I recently began receiving a pension fund check from my very first job. It’s not a lot of money, but it has created a big disagreement with my husband.
I see it as a raise. With the extra check, I’m making more money, but since I still work, I see no need to spend it. My husband thinks because it’s not much money, I should just go ahead and enjoy it.
A pension fund check is supposed to be a good thing, right?
By the time we get older, our medical needs increase in frequency and cost. For most of us, Social Security won’t be enough to fund our later years, even for our most basic needs. And if you want a retirement that meets some of your wants as well as all your needs, it’s definitely going to take more than a government check.
I decided to treat my pension fund check as a pay raise that won’t change my current standard of living, but could change my future.
Eight ways to put a pension fund check to work:
- Save it: Send it to your savings account via direct deposit. This was my personal choice. I have other investments and funds, and since I am still working, I can afford to put the money into savings and just leave it alone. I consider the savings account my EF (Emergency Fund), to be used to cover bills if I lose my job.
- Invest it: You don’t need a six-figure bank account to do this. Save a few months of your pension fund check, and look for low-cost investments that allow you to buy stocks with as little as .
- Start an HSA or FSA: Use the pension fund check to take a bite out of medical expenses with a Health Savings Account or a Flexible Spending Account. You cannot start either of these accounts once you are on Medicare, but until then, you can still put money aside, tax-free, for a wide range of health care services. There are a number of with both plans, so research both before you decide.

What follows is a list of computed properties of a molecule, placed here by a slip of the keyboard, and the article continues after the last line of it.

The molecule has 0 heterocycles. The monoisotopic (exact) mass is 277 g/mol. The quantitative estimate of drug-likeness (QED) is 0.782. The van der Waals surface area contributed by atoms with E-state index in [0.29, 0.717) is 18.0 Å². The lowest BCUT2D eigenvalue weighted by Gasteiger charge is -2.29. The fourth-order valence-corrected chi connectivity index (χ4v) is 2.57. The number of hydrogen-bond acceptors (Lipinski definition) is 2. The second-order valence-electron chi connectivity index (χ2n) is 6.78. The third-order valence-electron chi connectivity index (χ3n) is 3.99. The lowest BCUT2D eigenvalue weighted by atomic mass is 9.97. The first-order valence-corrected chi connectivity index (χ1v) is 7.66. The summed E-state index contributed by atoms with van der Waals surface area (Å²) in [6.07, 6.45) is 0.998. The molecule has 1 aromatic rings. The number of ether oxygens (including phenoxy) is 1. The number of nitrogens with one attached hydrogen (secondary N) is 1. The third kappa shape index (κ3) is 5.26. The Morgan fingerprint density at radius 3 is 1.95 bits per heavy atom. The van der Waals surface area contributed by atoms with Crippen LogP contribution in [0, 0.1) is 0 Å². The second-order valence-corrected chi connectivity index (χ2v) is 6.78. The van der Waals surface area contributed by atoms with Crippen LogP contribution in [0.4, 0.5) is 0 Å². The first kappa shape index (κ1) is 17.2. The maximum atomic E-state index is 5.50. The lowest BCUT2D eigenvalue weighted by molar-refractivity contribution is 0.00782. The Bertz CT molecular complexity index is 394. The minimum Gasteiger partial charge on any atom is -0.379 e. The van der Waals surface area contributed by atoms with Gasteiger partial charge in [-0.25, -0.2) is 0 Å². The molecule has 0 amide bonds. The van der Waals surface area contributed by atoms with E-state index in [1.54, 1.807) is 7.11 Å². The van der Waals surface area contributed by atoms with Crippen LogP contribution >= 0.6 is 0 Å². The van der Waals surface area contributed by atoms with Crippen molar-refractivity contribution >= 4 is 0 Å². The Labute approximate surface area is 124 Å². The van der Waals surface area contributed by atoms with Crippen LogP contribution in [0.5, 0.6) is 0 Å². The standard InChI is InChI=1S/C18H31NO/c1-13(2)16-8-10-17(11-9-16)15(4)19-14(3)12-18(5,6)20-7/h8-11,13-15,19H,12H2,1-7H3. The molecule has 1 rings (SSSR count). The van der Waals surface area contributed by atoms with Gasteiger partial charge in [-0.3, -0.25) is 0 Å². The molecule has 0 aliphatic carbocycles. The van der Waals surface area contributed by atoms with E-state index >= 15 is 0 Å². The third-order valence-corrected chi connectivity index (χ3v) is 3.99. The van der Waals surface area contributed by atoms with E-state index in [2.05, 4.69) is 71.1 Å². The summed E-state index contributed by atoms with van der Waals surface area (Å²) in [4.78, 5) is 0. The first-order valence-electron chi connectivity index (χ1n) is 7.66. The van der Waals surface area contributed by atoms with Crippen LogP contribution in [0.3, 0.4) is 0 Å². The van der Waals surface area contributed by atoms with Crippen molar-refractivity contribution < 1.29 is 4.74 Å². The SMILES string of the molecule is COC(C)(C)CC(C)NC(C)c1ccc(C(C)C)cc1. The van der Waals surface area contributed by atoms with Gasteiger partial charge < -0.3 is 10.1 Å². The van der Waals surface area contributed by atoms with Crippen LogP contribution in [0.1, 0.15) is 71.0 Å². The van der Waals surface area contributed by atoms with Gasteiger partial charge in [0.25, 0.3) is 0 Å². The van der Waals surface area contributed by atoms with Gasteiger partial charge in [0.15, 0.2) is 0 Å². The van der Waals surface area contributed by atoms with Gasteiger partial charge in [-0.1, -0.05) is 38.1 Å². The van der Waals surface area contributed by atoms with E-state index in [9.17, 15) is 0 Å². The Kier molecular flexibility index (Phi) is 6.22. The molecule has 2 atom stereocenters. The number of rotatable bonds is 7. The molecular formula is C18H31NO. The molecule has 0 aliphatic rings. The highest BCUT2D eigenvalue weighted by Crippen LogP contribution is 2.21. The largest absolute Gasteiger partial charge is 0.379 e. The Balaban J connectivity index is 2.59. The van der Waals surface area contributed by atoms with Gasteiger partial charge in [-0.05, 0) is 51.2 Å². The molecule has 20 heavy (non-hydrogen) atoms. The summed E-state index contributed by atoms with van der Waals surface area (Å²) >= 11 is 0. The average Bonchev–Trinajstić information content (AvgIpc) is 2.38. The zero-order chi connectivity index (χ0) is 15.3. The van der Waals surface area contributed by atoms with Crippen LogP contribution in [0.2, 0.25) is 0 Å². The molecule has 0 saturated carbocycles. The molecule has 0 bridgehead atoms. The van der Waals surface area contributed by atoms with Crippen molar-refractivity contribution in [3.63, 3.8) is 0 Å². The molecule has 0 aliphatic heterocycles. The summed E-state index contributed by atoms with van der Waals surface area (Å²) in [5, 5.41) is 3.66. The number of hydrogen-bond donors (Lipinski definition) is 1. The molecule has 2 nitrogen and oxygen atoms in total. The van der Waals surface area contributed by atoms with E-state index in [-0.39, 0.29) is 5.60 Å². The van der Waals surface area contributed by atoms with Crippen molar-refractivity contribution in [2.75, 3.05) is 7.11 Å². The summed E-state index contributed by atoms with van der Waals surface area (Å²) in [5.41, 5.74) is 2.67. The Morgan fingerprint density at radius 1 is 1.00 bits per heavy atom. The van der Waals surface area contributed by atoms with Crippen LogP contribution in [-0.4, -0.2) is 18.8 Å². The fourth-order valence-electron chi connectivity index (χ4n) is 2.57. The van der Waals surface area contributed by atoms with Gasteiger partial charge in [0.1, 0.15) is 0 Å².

- Save for a trip: This takes the sting out of not spending it now, and saving the “extra” income means you don’t have to do without necessities in order to save for a vacation.
- Save for the kids and grandkids: Put the money aside as a wedding gift or new house fund for your children or a college education for the grandchildren.
- Invest in your home: Use the money to update and upgrade areas of your home that will make it safer for you as you age. This brochure gives details on some of the things you can add to adapt your current home to your future needs. You may also look to costly repairs, like a roof and plumbing, that will be hard to recover once you retire.
- Invest in higher education: If you don’t have a college degree, but always wanted one, this is a great way to invest in yourself. Or maybe you just want a few enrichment classes. Check with your local schools and get some bang for your pension fund buck by taking classes online (saves gas and travel time) or in the summer (shorter, more intensive classes, fewer students on campus and a smaller teacher-student ratio).
- Invest in a hobby: You’ve been promising to invest more time in your passion for photography, but you really want a new camera. You want to go back to mountain biking, but wow, the cost of bikes and gear! Or a small laptop or tablet, so you can write your blog anywhere.
Would you spend or save a pension check?